Chandigarh: A local NGO, which had pleaded the case of 17 Indians on a death row in the UAE for killing a Pakistani man, today opposed settlement through blood money, saying those sentenced were innocent and their offence was yet to be proved.
"We are opposed to it (paying blood money under a settlement) as the Indians were not the accused. Their offence has not been proved," chairman of Lawyers for Human Rights
International (LFHRI) Navkiran Singh told a news agency here.
He said that a brother of the deceased Pakistani national Misri Nazir Khan had told the court that he had not seen any of the 17 Indians, 16 from Punjab and one from
Haryana, sentenced for the crime.
"The case should be fought at the legal level," he said, adding it was the duty of the prosecution to prove the charges against those who have been chargesheeted. The
talk of blood money was started by some non-legal agents in the UAE, he said.
Singh said that he and another local lawyer had been to Dubai on three hearings earlier, but could not go for the hearing held yesterday as the NGO was short of funds.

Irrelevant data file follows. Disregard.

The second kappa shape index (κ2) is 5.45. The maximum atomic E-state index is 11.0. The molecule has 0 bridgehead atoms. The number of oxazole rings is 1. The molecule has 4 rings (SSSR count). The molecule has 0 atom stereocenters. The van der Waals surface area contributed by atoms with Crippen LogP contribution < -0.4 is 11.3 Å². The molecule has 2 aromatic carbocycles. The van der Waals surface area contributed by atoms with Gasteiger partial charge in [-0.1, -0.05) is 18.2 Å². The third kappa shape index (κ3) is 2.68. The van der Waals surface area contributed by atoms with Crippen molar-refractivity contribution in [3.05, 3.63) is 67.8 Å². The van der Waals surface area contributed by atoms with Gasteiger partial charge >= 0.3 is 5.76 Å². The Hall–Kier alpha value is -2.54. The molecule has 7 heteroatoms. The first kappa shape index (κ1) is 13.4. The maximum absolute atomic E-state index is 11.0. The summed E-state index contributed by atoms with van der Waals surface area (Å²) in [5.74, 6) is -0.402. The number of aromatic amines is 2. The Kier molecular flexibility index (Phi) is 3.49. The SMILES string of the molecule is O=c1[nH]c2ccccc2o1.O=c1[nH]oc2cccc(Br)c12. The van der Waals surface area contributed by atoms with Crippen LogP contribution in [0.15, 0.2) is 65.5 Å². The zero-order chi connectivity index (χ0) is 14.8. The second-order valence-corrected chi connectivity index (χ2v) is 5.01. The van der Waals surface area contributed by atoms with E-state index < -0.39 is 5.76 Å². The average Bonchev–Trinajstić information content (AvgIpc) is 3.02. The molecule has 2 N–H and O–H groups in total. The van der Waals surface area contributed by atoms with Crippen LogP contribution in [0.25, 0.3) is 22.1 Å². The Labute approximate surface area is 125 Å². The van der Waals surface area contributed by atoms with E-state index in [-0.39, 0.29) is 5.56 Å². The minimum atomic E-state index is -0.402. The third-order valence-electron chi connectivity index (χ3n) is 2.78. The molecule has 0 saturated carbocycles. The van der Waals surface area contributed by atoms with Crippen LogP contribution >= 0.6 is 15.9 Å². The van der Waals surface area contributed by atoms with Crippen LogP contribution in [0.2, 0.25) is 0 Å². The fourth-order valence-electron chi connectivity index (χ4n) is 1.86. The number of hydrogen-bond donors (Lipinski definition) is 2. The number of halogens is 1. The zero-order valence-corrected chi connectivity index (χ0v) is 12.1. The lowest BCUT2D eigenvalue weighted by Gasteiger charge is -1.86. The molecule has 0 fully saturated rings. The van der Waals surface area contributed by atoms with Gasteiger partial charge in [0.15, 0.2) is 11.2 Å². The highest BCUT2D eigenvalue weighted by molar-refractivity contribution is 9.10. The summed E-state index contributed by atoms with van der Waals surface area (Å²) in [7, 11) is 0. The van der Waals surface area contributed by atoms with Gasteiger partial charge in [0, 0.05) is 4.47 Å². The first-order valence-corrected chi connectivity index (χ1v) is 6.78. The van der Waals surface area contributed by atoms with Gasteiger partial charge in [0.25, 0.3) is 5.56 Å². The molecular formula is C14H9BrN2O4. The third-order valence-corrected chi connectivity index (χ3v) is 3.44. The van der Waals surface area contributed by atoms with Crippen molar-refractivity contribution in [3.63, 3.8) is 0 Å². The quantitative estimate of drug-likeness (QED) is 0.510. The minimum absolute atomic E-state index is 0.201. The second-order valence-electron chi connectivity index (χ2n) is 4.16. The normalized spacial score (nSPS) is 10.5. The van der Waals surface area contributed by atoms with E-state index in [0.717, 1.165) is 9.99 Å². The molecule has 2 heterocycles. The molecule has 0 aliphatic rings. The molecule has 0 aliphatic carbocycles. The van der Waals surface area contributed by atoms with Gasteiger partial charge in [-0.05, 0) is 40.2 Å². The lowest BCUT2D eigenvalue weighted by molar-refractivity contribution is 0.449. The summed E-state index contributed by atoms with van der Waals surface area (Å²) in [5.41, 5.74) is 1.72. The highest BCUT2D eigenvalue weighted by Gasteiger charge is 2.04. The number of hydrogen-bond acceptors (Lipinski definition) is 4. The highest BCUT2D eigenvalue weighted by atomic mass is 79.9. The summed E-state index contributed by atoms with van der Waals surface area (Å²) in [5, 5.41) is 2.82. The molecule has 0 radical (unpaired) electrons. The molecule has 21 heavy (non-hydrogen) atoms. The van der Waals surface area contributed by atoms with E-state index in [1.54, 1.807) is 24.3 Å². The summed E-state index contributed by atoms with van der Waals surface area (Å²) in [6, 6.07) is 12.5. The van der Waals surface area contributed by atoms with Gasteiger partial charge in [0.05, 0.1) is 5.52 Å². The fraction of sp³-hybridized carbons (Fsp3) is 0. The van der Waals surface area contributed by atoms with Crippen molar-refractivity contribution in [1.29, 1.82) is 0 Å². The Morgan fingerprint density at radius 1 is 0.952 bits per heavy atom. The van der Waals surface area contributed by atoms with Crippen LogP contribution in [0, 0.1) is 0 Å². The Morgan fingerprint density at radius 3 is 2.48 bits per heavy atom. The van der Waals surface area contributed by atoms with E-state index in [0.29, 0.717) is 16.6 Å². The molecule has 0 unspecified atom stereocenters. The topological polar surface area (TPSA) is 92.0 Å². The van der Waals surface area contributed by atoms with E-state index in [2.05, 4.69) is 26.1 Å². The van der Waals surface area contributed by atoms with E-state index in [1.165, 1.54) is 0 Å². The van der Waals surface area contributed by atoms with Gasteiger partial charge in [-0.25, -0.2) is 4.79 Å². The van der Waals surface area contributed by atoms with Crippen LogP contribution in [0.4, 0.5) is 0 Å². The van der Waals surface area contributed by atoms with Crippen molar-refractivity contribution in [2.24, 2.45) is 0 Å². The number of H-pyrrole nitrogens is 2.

"We can give time, but are not in a position to spare money," he said.
Singh said that like the 17 Indians, there were still many others from the country who were languishing in prisons in UAE. "We are taking up their cases also," he added.
The 17 Indians were awarded death in March this year by a Sharjah court which found them guilty for the murder of a Misri Nazir Khan, a Pakistani national, near a Sharjah labour camp over a bootlegging dispute in January 2009.
The convicted Indians spurned a proposal to settle the case by paying blood compensation to the family of the Pakistani man, who was hacked to death in Sharjah in a brawl to sell illicit liquor.
The court has fixed February 17 as the next date for hearing during which more witnesses have been asked to be present.